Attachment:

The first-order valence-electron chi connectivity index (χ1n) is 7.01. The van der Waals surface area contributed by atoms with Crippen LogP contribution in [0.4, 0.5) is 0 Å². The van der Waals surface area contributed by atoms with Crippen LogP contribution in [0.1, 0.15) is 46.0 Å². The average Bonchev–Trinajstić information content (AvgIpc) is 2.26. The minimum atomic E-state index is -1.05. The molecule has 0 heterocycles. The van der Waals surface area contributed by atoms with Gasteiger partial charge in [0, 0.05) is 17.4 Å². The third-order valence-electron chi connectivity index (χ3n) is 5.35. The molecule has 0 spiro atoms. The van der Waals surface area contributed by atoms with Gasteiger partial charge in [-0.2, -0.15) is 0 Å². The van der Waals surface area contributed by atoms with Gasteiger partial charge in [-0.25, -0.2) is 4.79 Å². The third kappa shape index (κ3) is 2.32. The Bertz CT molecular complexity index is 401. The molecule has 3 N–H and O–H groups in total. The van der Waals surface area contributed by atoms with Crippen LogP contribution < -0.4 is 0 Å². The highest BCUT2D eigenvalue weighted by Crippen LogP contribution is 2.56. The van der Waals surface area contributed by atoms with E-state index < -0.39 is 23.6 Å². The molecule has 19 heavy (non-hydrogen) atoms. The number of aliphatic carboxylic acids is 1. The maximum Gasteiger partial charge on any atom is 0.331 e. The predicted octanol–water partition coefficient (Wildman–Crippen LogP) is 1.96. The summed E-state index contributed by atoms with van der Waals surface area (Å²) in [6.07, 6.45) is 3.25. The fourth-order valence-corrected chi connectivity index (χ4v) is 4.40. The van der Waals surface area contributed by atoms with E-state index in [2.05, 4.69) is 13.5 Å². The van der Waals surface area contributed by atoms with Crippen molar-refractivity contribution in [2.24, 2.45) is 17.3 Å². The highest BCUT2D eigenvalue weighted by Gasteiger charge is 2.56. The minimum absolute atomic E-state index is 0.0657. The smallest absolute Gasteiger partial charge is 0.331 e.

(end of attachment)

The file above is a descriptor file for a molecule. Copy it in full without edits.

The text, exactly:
The first-order valence-electron chi connectivity index (χ1n) is 7.01. The van der Waals surface area contributed by atoms with Crippen LogP contribution in [0.4, 0.5) is 0 Å². The van der Waals surface area contributed by atoms with Crippen LogP contribution in [0.1, 0.15) is 46.0 Å². The average Bonchev–Trinajstić information content (AvgIpc) is 2.26. The minimum atomic E-state index is -1.05. The molecule has 0 heterocycles. The van der Waals surface area contributed by atoms with Gasteiger partial charge in [0, 0.05) is 17.4 Å². The third-order valence-electron chi connectivity index (χ3n) is 5.35. The molecule has 0 spiro atoms. The van der Waals surface area contributed by atoms with Gasteiger partial charge in [-0.2, -0.15) is 0 Å². The van der Waals surface area contributed by atoms with Gasteiger partial charge in [-0.25, -0.2) is 4.79 Å². The third kappa shape index (κ3) is 2.32. The Bertz CT molecular complexity index is 401. The molecule has 3 N–H and O–H groups in total. The van der Waals surface area contributed by atoms with Crippen LogP contribution < -0.4 is 0 Å². The highest BCUT2D eigenvalue weighted by Crippen LogP contribution is 2.56. The van der Waals surface area contributed by atoms with E-state index < -0.39 is 23.6 Å². The molecule has 19 heavy (non-hydrogen) atoms. The number of aliphatic carboxylic acids is 1. The maximum Gasteiger partial charge on any atom is 0.331 e. The predicted octanol–water partition coefficient (Wildman–Crippen LogP) is 1.96. The summed E-state index contributed by atoms with van der Waals surface area (Å²) in [6.07, 6.45) is 3.25. The fourth-order valence-corrected chi connectivity index (χ4v) is 4.40. The van der Waals surface area contributed by atoms with E-state index in [2.05, 4.69) is 13.5 Å². The van der Waals surface area contributed by atoms with Crippen molar-refractivity contribution in [2.24, 2.45) is 17.3 Å². The highest BCUT2D eigenvalue weighted by Gasteiger charge is 2.56. The minimum absolute atomic E-state index is 0.0657. The smallest absolute Gasteiger partial charge is 0.331 e.